He decided if he was leaving New England he would at least need to bring some of the best of home with him. So he borrowed some money from a fellow Boston College assistant and asked the old coach's daughter, Nina, if she'd be willing to become a young coach's wife. Statires and Dufour stood next to Day's brothers as their childhood friends exchanged vows. The next day, the groom reported for fall camp in Gainesville.
Statires, Dufour and Mallette managed to catch a game at most of the Days' stops as he bounced between Temple and Boston College and then off to the NFL for a few years before landing at Ohio State. When they couldn't make it in person, they kept in touch with calls and texts to relive the big moments and jokingly compare them to their victories back in Manchester.
There were calls after he got his first full-time job at Temple. Then a year later, while he was at Boston College, when his buddies learned that Day had hopped a flight to Blacksburg, Virginia, despite a doctor's recommendation not to fly 12 hours after getting his appendix removed. Day coached from the sideline -- being careful not to tear open the fresh stitches from surgery -- while the No. 2-ranked Eagles pulled off a late comeback on the road to stay unbeaten. No one in Manchester was surprised to hear that Day decided he couldn't miss the game.
Fellow coaches marvel at his ability to stay in touch with his roots while dedicating so much time to his family, his profession and his colleagues. Jay Civetti, who worked with Day at Boston College, recalls calling his old friend to ask if they could talk through an upcoming job interview Civetti had to be the head coach at Tufts. Day said he'd be happy to help and suggested Civetti meet him in the gym of a different small college in Boston. Southern New Hampshire's basketball team was in town, and Day had only a couple of hours to watch his father-in-law's team before getting back to breaking down film. They chatted in the bleachers as Day kept tabs on the basketball game. Civetti got the job.
"I don't know what it is. He was always like that," Civetti says. "He could have 12 things going on at once and be great at all of them. No one ever says that Ryan Day doesn't do anything really, really well."
The Days moved six times during a seven-year span before Meyer hired him again at Ohio State. Each time, they were eager to invite their old friends to a new home at the start of a new football season.
Day had, along the way, developed a reputation as an innovative, player-friendly coach who was remarkably quick on his feet in pressure situations. He would help provide a rudder for an Ohio State offense that had lost some direction in the year before he arrived. As surprising as it may have been for outsiders when Day was named as the interim replacement during Meyer's suspension last August, those around Ohio State's program could see it coming.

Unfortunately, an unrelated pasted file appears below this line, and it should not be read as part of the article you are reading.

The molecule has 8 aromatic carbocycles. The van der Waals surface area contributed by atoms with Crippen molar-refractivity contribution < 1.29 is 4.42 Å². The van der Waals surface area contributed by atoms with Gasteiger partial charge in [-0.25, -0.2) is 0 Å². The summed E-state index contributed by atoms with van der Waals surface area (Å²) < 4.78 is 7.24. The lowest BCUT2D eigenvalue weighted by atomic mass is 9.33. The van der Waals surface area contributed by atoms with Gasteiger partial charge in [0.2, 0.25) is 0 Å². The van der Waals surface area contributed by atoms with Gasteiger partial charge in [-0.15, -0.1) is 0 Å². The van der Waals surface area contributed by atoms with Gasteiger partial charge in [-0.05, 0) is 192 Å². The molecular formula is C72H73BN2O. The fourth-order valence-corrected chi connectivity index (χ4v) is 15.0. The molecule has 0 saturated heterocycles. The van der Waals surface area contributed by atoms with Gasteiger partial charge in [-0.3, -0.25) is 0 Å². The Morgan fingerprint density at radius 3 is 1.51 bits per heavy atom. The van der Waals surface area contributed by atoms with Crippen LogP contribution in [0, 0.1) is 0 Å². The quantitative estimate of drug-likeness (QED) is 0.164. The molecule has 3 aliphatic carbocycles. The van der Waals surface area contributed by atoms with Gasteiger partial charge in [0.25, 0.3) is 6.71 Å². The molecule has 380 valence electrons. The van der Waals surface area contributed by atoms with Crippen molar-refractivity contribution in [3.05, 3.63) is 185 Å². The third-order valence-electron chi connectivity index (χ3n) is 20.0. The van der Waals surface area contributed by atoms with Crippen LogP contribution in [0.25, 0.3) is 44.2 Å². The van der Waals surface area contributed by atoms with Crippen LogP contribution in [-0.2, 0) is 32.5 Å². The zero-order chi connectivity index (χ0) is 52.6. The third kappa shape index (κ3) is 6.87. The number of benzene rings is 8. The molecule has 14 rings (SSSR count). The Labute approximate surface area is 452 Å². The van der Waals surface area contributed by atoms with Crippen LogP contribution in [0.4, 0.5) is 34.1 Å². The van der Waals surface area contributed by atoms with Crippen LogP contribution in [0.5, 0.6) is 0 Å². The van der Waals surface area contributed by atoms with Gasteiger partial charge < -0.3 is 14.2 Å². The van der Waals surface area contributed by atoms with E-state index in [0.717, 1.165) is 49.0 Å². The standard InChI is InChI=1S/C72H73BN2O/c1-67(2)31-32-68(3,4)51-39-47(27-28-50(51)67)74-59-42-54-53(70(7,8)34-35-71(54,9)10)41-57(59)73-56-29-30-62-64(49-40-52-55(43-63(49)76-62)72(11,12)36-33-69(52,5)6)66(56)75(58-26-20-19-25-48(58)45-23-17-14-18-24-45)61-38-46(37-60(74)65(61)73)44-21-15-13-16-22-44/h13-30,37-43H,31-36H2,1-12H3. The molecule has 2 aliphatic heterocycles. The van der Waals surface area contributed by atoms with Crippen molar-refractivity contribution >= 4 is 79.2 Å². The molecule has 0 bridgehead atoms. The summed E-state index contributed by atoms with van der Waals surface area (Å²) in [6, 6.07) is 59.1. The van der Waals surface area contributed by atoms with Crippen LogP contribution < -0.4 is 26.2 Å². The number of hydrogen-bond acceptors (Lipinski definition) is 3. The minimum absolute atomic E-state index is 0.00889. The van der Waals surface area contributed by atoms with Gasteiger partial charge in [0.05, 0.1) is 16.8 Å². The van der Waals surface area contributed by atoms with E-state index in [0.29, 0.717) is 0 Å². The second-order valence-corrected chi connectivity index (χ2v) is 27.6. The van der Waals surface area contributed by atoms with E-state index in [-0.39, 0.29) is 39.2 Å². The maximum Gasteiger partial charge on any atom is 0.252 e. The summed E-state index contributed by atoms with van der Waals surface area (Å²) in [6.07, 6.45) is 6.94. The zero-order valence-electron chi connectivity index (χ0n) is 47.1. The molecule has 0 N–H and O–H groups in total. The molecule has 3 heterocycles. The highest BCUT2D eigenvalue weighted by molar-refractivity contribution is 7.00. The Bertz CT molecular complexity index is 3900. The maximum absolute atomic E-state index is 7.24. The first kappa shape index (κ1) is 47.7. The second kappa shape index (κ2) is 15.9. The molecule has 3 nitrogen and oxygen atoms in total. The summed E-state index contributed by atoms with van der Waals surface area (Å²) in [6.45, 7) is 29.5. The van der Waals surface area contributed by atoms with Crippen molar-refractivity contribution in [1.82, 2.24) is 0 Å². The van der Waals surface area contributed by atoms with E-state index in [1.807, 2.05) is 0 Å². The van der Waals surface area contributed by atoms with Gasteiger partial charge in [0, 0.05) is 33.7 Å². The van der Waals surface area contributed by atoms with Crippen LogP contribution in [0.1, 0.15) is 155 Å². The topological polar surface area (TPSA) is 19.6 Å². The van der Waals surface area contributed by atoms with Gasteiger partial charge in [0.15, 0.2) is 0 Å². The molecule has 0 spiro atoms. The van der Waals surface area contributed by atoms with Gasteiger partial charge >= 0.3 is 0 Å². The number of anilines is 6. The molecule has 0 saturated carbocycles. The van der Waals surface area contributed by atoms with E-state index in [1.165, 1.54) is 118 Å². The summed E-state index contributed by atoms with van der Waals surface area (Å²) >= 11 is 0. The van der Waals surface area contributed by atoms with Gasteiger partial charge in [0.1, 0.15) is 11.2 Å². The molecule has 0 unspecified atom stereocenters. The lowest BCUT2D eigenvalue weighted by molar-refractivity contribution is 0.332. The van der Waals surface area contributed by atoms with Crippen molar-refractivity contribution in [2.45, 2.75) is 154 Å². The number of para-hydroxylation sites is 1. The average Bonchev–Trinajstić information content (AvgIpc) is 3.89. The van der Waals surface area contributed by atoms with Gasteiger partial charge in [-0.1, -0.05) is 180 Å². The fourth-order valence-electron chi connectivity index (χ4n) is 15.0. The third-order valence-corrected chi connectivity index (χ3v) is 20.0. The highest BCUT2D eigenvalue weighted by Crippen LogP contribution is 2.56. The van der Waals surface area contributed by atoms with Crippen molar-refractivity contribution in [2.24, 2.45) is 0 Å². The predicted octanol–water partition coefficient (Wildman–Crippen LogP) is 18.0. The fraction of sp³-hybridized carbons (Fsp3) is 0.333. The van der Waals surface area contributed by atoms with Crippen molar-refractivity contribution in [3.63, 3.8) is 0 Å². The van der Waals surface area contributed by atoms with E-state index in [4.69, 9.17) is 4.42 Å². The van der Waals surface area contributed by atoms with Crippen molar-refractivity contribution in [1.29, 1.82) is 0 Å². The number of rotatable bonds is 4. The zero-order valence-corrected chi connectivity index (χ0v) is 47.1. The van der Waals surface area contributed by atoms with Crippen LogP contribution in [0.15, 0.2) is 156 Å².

Meyer pegged Day as a potential heir to the Big Ten empire he had resurrected in his seven years in Columbus. The test drive last fall came earlier than anyone expected, but now Day inherits a job that would be the envy of any first-time coach. He has a well-stocked roster, a cadre or experienced assistants and a program that has as much institutional and fan support as any in the country. His biggest challenge in replacing the man who built much of that will likely be drawing the line between following the formula left behind by Meyer without trying to be Meyer.
On the eve of his first weekend as a head coach last August, at the tail end of perhaps the most chaotic month of his coaching career, Day took a short break from his new duties to stop at a restaurant not far from campus. In the back of the restaurant he found a table full of familiar faces. The old crew from Manchester had been to plenty of games together, and they weren't going to miss Day's first as the leader of the Buckeyes.
"As we're leaving the restaurant with them, literally everybody wanted to shake his hand, pat him on the back," Statires says. "And it was like, 'Wow this is different than it was last year.'"
Day, however, was the same. The coaches, players and friends that know Ryan Day best say there's no chance he'll get lost in the big shoes he now must fill.
"He's very comfortable in who he is," Statires says. "I don't think that's going to be an issue. He believes in who he is."
Ohio Stadium may have enough seats to squeeze the entire population of Manchester inside its large walls, but if Day does ever end up in danger of losing himself in that grandeur, his closest friends will still be hanging together in the bleachers to remind him who he is.